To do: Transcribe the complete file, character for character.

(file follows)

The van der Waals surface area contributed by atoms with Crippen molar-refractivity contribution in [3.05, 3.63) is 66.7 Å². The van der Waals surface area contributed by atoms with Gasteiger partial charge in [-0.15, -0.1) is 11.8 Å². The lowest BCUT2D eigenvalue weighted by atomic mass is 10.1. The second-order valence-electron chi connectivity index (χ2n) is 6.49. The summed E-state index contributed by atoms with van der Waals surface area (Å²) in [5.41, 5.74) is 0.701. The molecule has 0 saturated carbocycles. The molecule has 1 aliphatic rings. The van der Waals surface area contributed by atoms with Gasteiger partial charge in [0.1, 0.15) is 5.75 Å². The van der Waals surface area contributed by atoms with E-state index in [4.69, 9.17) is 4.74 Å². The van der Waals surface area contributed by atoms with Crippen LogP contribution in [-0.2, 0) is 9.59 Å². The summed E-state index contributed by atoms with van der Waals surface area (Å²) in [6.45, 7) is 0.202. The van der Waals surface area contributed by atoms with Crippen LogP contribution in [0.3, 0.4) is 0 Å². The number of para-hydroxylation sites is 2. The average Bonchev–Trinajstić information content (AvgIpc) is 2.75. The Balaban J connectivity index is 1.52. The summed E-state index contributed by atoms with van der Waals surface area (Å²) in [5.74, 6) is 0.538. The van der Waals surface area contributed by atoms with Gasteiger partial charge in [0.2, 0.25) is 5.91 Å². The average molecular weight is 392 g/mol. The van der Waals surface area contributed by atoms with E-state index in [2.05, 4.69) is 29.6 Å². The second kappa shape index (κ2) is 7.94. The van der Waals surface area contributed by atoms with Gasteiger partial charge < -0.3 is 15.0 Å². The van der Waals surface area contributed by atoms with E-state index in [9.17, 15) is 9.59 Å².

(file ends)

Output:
The van der Waals surface area contributed by atoms with Crippen molar-refractivity contribution in [3.05, 3.63) is 66.7 Å². The van der Waals surface area contributed by atoms with Gasteiger partial charge in [-0.15, -0.1) is 11.8 Å². The lowest BCUT2D eigenvalue weighted by atomic mass is 10.1. The second-order valence-electron chi connectivity index (χ2n) is 6.49. The summed E-state index contributed by atoms with van der Waals surface area (Å²) in [5.41, 5.74) is 0.701. The molecule has 0 saturated carbocycles. The molecule has 1 aliphatic rings. The van der Waals surface area contributed by atoms with Gasteiger partial charge in [0.1, 0.15) is 5.75 Å². The van der Waals surface area contributed by atoms with E-state index in [4.69, 9.17) is 4.74 Å². The van der Waals surface area contributed by atoms with Crippen LogP contribution in [-0.2, 0) is 9.59 Å². The summed E-state index contributed by atoms with van der Waals surface area (Å²) in [6.45, 7) is 0.202. The van der Waals surface area contributed by atoms with Crippen LogP contribution in [0.3, 0.4) is 0 Å². The number of para-hydroxylation sites is 2. The average Bonchev–Trinajstić information content (AvgIpc) is 2.75. The Balaban J connectivity index is 1.52. The summed E-state index contributed by atoms with van der Waals surface area (Å²) in [5.74, 6) is 0.538. The van der Waals surface area contributed by atoms with Gasteiger partial charge in [0.2, 0.25) is 5.91 Å². The average molecular weight is 392 g/mol. The van der Waals surface area contributed by atoms with E-state index in [2.05, 4.69) is 29.6 Å². The second kappa shape index (κ2) is 7.94. The van der Waals surface area contributed by atoms with Gasteiger partial charge < -0.3 is 15.0 Å². The van der Waals surface area contributed by atoms with E-state index in [9.17, 15) is 9.59 Å².